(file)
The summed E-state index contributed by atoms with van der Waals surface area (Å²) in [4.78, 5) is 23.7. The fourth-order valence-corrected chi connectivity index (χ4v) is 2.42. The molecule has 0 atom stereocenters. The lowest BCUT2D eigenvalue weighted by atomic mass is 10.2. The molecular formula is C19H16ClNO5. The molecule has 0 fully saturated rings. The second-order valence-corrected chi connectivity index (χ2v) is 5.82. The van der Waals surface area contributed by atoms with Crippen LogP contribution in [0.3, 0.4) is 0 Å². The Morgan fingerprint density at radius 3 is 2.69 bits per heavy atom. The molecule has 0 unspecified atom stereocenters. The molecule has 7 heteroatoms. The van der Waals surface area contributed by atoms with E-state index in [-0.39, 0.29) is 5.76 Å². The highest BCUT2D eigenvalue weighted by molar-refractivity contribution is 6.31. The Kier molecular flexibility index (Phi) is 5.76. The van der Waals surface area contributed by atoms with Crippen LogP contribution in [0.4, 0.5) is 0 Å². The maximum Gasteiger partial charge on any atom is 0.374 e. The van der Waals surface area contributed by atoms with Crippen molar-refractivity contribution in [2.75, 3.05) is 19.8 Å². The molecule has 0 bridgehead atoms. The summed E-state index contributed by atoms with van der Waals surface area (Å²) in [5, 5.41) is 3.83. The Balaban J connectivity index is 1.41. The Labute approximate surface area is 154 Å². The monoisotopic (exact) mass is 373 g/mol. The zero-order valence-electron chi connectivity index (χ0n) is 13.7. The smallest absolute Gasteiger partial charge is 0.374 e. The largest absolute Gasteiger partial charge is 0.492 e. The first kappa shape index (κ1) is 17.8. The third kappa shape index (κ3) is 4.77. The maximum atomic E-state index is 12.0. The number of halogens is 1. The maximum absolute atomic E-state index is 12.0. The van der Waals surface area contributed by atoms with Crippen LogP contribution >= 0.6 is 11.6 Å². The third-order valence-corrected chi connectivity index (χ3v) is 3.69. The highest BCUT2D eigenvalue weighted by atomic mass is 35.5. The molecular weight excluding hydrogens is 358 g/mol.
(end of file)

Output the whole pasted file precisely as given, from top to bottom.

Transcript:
The summed E-state index contributed by atoms with van der Waals surface area (Å²) in [4.78, 5) is 23.7. The fourth-order valence-corrected chi connectivity index (χ4v) is 2.42. The molecule has 0 atom stereocenters. The lowest BCUT2D eigenvalue weighted by atomic mass is 10.2. The molecular formula is C19H16ClNO5. The molecule has 0 fully saturated rings. The second-order valence-corrected chi connectivity index (χ2v) is 5.82. The van der Waals surface area contributed by atoms with Crippen LogP contribution in [0.3, 0.4) is 0 Å². The Morgan fingerprint density at radius 3 is 2.69 bits per heavy atom. The molecule has 0 unspecified atom stereocenters. The molecule has 7 heteroatoms. The van der Waals surface area contributed by atoms with E-state index in [-0.39, 0.29) is 5.76 Å². The highest BCUT2D eigenvalue weighted by molar-refractivity contribution is 6.31. The Kier molecular flexibility index (Phi) is 5.76. The van der Waals surface area contributed by atoms with Crippen LogP contribution in [0.4, 0.5) is 0 Å². The maximum Gasteiger partial charge on any atom is 0.374 e. The van der Waals surface area contributed by atoms with Crippen molar-refractivity contribution in [2.75, 3.05) is 19.8 Å². The molecule has 0 bridgehead atoms. The summed E-state index contributed by atoms with van der Waals surface area (Å²) in [5, 5.41) is 3.83. The Balaban J connectivity index is 1.41. The Labute approximate surface area is 154 Å². The monoisotopic (exact) mass is 373 g/mol. The zero-order valence-electron chi connectivity index (χ0n) is 13.7. The smallest absolute Gasteiger partial charge is 0.374 e. The largest absolute Gasteiger partial charge is 0.492 e. The first kappa shape index (κ1) is 17.8. The third kappa shape index (κ3) is 4.77. The maximum atomic E-state index is 12.0. The number of halogens is 1. The maximum absolute atomic E-state index is 12.0. The van der Waals surface area contributed by atoms with Crippen LogP contribution >= 0.6 is 11.6 Å². The third-order valence-corrected chi connectivity index (χ3v) is 3.69. The highest BCUT2D eigenvalue weighted by atomic mass is 35.5. The molecular weight excluding hydrogens is 358 g/mol.